Congressmen Challenge Obama, Want Halt to Aid to Egypt
A Republican senator threatens a filibuster to suspend aid to Egypt and other countries where Americans have been attacked.
Kentucky Sen. Rand Paul (not to be confused with Mitt Romney’s running mate Ron Paul), wrote fellow senators on Tuesday that they should consider “cutting all foreign aid to any country that fails to secure our embassies,” Atlanta’s WSB radio reported.
He has threatened a filibuster, which could throw a monkey-wrench into President Barack Obama’s election campaign, buoyed by media spins against Romney’s statements on the Palestinian Authority and Americans dependent on federal aid.
Worldwide attacks on American embassies, coupled with Prime Minister Binyamin Netanyahu’s headlining the Iranian nuclear threat into an election issue, are catapulting foreign policy into the campaign just when economic data are giving Obama a boost at the polls.
The White House has denied a report in the Washington Post that the administration is considering holding off on giving further aid to Egypt until after the elections in the face of Congressional dissent, after Republicans in the House of Representatives last week failed week to win support to hold up a funding bill that includes $130 million per month for aid to Egypt.
“We’re continuing to work with (Congress) on ways to support a stable, democratic transition in Egypt that is important for defeating extremism of the very kind that we just recently saw,“ White House spokesman Jay Carney said, in an effort to play down the opposition.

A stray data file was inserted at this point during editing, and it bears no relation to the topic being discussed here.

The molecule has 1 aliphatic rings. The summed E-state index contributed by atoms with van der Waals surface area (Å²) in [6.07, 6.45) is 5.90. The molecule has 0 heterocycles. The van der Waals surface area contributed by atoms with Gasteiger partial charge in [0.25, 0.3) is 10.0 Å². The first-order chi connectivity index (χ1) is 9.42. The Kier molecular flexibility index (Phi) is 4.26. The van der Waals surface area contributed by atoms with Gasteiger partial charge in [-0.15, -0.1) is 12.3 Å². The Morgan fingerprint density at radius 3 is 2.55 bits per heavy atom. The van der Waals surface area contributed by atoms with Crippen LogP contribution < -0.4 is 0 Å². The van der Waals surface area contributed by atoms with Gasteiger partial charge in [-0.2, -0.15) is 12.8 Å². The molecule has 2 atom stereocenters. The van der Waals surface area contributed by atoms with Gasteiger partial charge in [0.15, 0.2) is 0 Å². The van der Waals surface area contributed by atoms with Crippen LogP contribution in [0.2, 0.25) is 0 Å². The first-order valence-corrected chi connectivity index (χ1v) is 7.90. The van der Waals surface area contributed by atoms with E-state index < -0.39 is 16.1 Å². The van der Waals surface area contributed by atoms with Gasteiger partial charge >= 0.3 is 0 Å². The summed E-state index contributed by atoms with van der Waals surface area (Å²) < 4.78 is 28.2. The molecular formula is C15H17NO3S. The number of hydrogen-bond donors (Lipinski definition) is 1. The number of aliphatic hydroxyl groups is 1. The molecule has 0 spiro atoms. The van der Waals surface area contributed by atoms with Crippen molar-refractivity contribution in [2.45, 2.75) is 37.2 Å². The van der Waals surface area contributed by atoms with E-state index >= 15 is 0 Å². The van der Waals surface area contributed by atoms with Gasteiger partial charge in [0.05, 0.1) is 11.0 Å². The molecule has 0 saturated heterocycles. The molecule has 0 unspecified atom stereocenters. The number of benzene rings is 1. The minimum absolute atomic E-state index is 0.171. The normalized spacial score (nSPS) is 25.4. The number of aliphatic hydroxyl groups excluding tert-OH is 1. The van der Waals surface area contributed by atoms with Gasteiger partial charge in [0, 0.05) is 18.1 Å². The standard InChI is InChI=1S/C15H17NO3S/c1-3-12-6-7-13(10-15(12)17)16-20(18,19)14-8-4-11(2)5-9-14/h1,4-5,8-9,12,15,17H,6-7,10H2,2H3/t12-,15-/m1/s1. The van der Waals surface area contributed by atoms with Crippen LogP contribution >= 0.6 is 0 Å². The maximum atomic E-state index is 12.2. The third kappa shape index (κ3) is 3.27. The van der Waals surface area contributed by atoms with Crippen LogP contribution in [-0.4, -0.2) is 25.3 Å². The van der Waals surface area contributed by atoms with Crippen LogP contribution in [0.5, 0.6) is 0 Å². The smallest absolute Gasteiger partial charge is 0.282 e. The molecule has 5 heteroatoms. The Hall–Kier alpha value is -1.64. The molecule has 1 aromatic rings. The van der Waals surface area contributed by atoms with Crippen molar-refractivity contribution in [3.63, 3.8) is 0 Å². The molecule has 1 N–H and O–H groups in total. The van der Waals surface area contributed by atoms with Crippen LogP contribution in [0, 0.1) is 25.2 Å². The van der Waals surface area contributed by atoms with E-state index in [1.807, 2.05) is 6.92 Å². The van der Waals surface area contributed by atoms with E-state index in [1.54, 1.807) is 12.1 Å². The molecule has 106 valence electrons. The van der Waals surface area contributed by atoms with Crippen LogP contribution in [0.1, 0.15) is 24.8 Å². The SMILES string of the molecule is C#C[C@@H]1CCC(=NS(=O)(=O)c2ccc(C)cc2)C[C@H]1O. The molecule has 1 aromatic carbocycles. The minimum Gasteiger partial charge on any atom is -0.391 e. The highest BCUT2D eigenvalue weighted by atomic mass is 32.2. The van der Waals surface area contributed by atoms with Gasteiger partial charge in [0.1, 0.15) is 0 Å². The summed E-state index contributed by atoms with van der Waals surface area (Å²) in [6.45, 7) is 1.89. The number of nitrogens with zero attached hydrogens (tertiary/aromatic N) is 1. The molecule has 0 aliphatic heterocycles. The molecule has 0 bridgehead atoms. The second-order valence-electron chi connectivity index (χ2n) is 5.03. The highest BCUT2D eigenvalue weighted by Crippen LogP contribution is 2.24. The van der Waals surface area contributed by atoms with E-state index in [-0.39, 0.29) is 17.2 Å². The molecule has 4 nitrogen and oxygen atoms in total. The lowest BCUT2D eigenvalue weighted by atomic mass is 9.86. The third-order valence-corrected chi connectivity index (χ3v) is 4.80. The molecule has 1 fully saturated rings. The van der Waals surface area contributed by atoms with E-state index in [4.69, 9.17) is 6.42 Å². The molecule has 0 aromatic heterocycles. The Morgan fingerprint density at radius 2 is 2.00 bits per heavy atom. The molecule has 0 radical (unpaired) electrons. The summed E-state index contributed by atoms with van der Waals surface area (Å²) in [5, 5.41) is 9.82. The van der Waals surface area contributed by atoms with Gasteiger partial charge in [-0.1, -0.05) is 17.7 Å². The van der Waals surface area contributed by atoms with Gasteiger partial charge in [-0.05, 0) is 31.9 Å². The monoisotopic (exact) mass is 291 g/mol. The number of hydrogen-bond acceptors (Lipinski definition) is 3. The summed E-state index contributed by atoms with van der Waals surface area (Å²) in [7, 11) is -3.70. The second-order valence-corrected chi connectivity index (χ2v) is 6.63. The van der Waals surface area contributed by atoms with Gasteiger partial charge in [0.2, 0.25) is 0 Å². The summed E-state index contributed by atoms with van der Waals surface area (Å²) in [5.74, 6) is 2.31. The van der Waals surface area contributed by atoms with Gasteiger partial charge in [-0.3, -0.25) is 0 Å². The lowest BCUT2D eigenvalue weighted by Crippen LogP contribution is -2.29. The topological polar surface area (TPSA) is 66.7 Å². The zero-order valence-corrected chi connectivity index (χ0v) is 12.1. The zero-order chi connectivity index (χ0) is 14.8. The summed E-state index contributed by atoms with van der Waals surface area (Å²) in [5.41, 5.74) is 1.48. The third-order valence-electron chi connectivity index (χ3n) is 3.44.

Congress returns to Washington Wednesday for a three-day session before going on a vacation for the November election campaigns, and the timing could be a key advantage for Sen. Paul’s threatened filibuster.
“As this is expected to be the final week of legislative session for both the House and Senate before an extended recess, I urge you to take immediate action to pass a much-needed bill demanding cooperation and accountability from the countries involved in the recent violence directed at our embassies and consulates,” he wrote to senators.
“The bill should send a strong clear message to these entities: You do not get foreign aid unless you are an unwavering ally of the United States.
“This week is likely our last chance to address the ongoing violence, to promote security at our diplomatic facilities, and to take appropriate steps to ensure cooperation from the governments of Pakistan, Egypt and Libya….
“We must take steps to cut foreign aid to Egypt and Libya, or any other country which fails to secure our embassies, and we must make it clear that, unless there is full cooperation in bringing these attackers to justice, no foreign aid will be provided in the future….
“If these countries cannot secure American lives and property, our increased cost of doing so must come out of the money set aside for aid….
“I have insisted on floor consideration and votes on these issues in the Senate, and will be engaged in a filibuster of the Continuing Resolution and any recess for adjournment until the Senate allows action on these vital matters."
Even if the Senate votes Wednesday to cut off debate on the motion to proceed to a temporary budget bill, Senate rules allow a senator to delay on a debate for the bill itself by 30 hours, WSB explained.
With Congressmembers anxious to conclude the session Friday and fly home for their campaigns, they may give up trying to fight Paul’s bid.